Even if you’re only at the beginning of your French learning journey, you’ve probably come across the phrase ça va…or you soon will.
Ça va (literally “it goes”) is one of the most common French phrases and is most commonly used as the shortened form of comment ça va (how are you.) Some of its other meanings include “are you alright?” and “is that okay?”
Let’s take a look at ça va, one of the most common – and useful – phrases in the French language!
Et si ça te va (And if it’s all right with you), let’s find out what phrases like Ça va bien mean, too.
How to use ça va
Here are the most common uses of ça va:
1. to inquire or describe how someone or something is doing
Ça va is an informal way to ask someone how they’re doing, as well as a way to answer.
Salut Thierry, ça va ? (Hi Thierry, how’s it going?)
Salut Claude. Ça va bien, et toi ? (Hi Claude. I’m doing well, and you?)
If you want to make things just a bit more formal – say, for instance, you’re talking to an older relative or a friendly acquaintance – you can add Comment (How) before ça va.
For example, here’s a dialogue you might hear between neighbors:
Bonjour Cécile et Laure, comment ça va ? (Hello, Cécile and Laure, how are you?)
Ça va bien, Monsieur Dupont, et vous ? (We’re doing well, Monsieur Dupont, and you?)
Je vais bien, merci. (I’m doing well, thank you.)
Note that you usually put proper names before ça va or Comment ça va in this context. If you want to ask how someone is because you’re concerned about them, on the other hand, you would tend to put their name after ça va: Ça va, Odile ? (Are you alright, Odile?).
But when asking about the general state of someone/something, other nouns usually precede ça va. For instance: Ça va, mon pote ? (How’s it going, mate?), Ça va, les gars ? (How’s it going, guys?), Comment ça va, les filles ? (How’s it going, girls/ladies?)
You can also use this form of “checking in” ça va to see how a situation or object is working out.
Ça va ton nouveau boulot ? (How’s your new job?)
Ça va ton ordinateur ? J’ai entendu qu’il était en panne. (How’s your computer? I heard it broke down.)
2. to seek or show approval
In this case, ça va could be translated as “Is it all right if….” or “Is it okay if…” or “Is this all right?” or “Is this okay?”
Ça va si je me sers à boire ? (Is it okay if I serve myself a drink?)
You can also use this form with a pronoun to show who something is okay with.
Ça te va si on va chez Robin ce soir ? (Is it okay with you if we go to Robin’s house tonight?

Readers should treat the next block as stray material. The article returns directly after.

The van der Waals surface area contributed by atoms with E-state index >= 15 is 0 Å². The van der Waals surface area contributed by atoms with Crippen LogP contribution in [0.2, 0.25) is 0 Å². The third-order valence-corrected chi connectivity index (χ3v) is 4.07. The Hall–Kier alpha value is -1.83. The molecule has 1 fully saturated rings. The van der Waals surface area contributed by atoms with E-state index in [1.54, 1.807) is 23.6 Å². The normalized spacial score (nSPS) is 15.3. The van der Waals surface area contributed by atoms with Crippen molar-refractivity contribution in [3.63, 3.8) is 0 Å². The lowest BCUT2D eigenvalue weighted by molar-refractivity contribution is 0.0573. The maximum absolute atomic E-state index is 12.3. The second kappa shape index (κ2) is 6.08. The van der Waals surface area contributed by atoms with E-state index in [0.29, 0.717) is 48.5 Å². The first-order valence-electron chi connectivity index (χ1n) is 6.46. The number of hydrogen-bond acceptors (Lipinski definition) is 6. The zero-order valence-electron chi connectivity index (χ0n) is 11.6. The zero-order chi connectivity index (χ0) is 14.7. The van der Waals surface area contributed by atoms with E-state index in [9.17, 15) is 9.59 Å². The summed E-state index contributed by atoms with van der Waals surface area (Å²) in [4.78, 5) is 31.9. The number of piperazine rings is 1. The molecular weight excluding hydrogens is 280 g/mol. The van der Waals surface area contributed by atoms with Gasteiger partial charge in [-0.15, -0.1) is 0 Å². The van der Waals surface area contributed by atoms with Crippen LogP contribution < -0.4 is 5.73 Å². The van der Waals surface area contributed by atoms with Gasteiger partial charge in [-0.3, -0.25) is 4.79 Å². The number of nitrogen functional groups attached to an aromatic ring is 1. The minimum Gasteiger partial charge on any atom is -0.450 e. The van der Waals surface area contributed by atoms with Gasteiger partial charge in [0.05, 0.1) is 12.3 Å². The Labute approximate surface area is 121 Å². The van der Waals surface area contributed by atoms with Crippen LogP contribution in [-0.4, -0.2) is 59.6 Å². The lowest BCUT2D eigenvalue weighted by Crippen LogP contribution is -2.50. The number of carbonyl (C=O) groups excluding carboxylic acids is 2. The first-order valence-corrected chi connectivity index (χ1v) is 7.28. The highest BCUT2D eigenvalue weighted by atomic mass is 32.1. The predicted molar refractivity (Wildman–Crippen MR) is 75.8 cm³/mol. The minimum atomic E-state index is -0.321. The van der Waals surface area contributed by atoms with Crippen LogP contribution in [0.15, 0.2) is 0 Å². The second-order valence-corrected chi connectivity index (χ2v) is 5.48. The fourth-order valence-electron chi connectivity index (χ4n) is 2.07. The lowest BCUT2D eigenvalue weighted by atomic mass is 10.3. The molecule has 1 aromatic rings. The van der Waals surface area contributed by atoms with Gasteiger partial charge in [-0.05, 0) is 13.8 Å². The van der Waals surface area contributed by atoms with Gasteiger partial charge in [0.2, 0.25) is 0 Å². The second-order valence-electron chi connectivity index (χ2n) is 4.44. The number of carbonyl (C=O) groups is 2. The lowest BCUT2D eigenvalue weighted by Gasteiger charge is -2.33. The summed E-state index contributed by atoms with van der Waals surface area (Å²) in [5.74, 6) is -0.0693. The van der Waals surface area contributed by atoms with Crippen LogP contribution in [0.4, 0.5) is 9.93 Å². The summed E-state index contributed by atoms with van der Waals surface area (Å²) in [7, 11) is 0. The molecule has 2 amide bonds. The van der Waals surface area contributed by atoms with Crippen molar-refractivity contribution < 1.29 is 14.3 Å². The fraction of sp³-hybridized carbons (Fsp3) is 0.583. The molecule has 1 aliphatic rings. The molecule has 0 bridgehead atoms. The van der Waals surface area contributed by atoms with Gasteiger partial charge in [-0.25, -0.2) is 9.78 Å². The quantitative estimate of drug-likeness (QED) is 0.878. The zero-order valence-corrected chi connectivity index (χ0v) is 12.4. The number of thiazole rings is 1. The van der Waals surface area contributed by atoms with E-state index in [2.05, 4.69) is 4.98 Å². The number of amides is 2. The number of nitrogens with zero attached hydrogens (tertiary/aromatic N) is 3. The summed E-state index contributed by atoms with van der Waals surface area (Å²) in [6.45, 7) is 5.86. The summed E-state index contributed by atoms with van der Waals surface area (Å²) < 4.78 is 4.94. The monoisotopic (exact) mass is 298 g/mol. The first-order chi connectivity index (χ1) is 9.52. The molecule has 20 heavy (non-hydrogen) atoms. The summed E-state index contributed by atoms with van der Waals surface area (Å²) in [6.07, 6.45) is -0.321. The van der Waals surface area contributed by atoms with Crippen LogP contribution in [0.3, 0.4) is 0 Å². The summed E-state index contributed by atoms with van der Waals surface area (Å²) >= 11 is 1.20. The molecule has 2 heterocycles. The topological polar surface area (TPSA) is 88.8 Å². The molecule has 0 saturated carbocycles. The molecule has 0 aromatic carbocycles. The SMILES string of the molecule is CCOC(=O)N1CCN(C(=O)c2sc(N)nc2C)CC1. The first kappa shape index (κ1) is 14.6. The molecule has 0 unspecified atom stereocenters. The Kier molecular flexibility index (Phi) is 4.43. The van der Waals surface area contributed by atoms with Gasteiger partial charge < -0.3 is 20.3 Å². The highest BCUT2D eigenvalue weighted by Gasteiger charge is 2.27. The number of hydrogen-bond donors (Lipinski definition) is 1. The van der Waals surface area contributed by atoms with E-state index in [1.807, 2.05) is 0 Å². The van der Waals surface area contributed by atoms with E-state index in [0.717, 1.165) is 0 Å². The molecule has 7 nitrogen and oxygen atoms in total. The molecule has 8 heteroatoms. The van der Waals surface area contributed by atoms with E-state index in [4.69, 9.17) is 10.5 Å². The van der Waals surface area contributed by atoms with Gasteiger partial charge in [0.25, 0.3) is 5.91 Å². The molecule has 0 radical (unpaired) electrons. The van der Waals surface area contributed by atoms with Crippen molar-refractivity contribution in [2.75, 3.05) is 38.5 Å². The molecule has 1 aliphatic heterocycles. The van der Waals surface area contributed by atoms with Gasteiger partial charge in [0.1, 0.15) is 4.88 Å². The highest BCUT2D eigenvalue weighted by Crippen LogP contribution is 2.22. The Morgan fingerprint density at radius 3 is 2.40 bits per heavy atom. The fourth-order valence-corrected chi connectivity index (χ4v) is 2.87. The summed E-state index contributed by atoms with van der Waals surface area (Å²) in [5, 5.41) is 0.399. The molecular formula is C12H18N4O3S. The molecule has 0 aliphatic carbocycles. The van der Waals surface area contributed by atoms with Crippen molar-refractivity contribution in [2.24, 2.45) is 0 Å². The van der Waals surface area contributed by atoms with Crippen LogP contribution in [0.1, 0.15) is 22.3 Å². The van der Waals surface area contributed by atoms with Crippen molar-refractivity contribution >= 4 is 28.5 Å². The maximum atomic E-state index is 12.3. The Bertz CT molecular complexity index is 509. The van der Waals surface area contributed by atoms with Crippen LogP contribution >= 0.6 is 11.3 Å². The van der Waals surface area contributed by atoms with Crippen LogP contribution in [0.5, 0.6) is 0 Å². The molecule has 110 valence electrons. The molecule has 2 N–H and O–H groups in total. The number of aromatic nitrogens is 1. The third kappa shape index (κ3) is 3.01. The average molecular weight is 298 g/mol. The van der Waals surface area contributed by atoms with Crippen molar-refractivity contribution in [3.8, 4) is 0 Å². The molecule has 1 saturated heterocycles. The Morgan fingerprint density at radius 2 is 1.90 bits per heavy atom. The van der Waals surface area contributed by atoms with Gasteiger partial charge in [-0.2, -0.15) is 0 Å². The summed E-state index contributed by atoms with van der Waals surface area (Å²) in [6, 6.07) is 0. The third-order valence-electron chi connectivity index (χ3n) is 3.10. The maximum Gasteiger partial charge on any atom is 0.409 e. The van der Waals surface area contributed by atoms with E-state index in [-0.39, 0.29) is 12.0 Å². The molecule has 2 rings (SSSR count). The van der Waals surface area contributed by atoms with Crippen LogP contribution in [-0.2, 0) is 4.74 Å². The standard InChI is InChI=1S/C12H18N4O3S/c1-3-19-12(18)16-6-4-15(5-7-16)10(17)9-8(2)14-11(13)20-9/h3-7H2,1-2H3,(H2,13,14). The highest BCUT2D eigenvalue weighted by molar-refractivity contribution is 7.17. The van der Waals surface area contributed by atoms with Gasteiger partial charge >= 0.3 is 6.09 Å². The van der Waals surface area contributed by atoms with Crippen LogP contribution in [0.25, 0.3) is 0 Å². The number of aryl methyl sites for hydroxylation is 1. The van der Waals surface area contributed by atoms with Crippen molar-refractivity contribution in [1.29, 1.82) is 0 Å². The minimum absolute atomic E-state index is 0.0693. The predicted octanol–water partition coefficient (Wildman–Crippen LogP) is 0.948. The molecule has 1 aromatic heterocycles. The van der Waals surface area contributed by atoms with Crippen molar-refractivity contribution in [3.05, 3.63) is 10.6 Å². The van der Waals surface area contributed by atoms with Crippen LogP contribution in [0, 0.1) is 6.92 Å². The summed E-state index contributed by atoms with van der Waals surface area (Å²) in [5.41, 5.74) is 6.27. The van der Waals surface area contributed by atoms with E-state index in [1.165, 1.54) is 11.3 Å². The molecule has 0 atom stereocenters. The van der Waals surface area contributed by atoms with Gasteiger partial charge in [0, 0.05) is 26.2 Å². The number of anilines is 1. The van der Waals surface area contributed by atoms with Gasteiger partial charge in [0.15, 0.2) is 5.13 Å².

Oui, ça me va. (Yeah, that’s okay with me.)
3. to make plans
This definition is closely tied to the previous one: seeking or showing approval. If you want to ask someone in a general or informal context if a plan works for them, you can use ça va, like so:
Ça va si je décale notre appel Zoom pour demain après-midi ? (Is it okay if I reschedule our Zoom call for tomorrow afternoon ?)
(Note that using Ça te va… would be a more polite or formal way to say this, since it’s implying that you know it may inconvenience the other person.)
Here’s another example:
Une soirée en ville, ça te va ? (An evening in the city, what do you say?)
Note that if you want to ask if something works for someone in a more formal or professional way, you could use the verb convenir instead.
4. to talk about how things will turn out
In this usage of ça va, we have a structure that involves the futur proche; that is, the future tense that’s created by conjugating aller in the present tense and then following it with a verb in the infinitive.
There are some very typical ça va phrases that people use to talk about the future. These include:
Ça va aller. (It’s going to be okay./It’s going to be alright.)
Ça va mal finir./Ça va mal se terminer. (It’s going to end badly/This is going to end badly.)
5. to match, to go with
For example :
Ça va avec ça. (This goes with that.)
Ça va bien avec tes chaussures. (That goes well with your shoes.)
By extension, you can also say Ça te va bien (That looks good on you – literally, that goes with you well).
6. to say “Okay” or “It’s okay”
When someone asks you, Ça va ? You can answer with exactly the same phrase.